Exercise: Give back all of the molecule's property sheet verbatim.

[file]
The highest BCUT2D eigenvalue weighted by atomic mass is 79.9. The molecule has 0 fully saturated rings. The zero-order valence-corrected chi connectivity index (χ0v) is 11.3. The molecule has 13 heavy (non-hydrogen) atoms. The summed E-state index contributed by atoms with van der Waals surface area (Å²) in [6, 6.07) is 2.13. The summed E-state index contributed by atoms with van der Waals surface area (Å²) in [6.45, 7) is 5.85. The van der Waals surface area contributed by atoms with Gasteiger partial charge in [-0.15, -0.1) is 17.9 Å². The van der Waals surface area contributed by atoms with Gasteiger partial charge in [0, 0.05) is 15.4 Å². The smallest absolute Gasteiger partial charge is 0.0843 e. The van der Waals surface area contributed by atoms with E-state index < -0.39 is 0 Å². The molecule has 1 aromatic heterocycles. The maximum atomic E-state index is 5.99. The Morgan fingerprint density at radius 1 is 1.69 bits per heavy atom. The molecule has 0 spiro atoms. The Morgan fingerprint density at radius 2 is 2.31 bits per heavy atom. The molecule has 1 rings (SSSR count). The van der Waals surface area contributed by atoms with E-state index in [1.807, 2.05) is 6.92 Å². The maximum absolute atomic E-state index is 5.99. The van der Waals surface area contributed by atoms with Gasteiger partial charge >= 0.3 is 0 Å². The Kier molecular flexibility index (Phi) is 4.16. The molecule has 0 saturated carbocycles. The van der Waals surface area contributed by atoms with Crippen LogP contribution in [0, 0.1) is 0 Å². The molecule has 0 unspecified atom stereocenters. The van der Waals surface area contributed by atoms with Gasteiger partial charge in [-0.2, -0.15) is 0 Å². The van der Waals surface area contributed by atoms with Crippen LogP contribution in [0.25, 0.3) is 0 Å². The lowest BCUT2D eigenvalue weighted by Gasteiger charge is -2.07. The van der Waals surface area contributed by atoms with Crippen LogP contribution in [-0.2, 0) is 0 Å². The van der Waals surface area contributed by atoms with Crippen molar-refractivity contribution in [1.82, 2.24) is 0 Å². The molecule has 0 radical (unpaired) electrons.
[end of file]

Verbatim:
The highest BCUT2D eigenvalue weighted by atomic mass is 79.9. The molecule has 0 fully saturated rings. The zero-order valence-corrected chi connectivity index (χ0v) is 11.3. The molecule has 13 heavy (non-hydrogen) atoms. The summed E-state index contributed by atoms with van der Waals surface area (Å²) in [6, 6.07) is 2.13. The summed E-state index contributed by atoms with van der Waals surface area (Å²) in [6.45, 7) is 5.85. The van der Waals surface area contributed by atoms with Gasteiger partial charge in [-0.15, -0.1) is 17.9 Å². The van der Waals surface area contributed by atoms with Gasteiger partial charge in [0, 0.05) is 15.4 Å². The smallest absolute Gasteiger partial charge is 0.0843 e. The van der Waals surface area contributed by atoms with E-state index < -0.39 is 0 Å². The molecule has 1 aromatic heterocycles. The maximum atomic E-state index is 5.99. The Morgan fingerprint density at radius 1 is 1.69 bits per heavy atom. The molecule has 0 spiro atoms. The Morgan fingerprint density at radius 2 is 2.31 bits per heavy atom. The molecule has 1 rings (SSSR count). The van der Waals surface area contributed by atoms with E-state index in [1.807, 2.05) is 6.92 Å². The maximum absolute atomic E-state index is 5.99. The van der Waals surface area contributed by atoms with Gasteiger partial charge >= 0.3 is 0 Å². The Kier molecular flexibility index (Phi) is 4.16. The molecule has 0 saturated carbocycles. The van der Waals surface area contributed by atoms with Crippen LogP contribution in [0, 0.1) is 0 Å². The molecule has 0 unspecified atom stereocenters. The van der Waals surface area contributed by atoms with Gasteiger partial charge in [-0.2, -0.15) is 0 Å². The van der Waals surface area contributed by atoms with Crippen LogP contribution in [0.25, 0.3) is 0 Å². The lowest BCUT2D eigenvalue weighted by Gasteiger charge is -2.07. The van der Waals surface area contributed by atoms with Crippen LogP contribution in [-0.2, 0) is 0 Å². The van der Waals surface area contributed by atoms with Crippen molar-refractivity contribution in [1.82, 2.24) is 0 Å². The molecule has 0 radical (unpaired) electrons.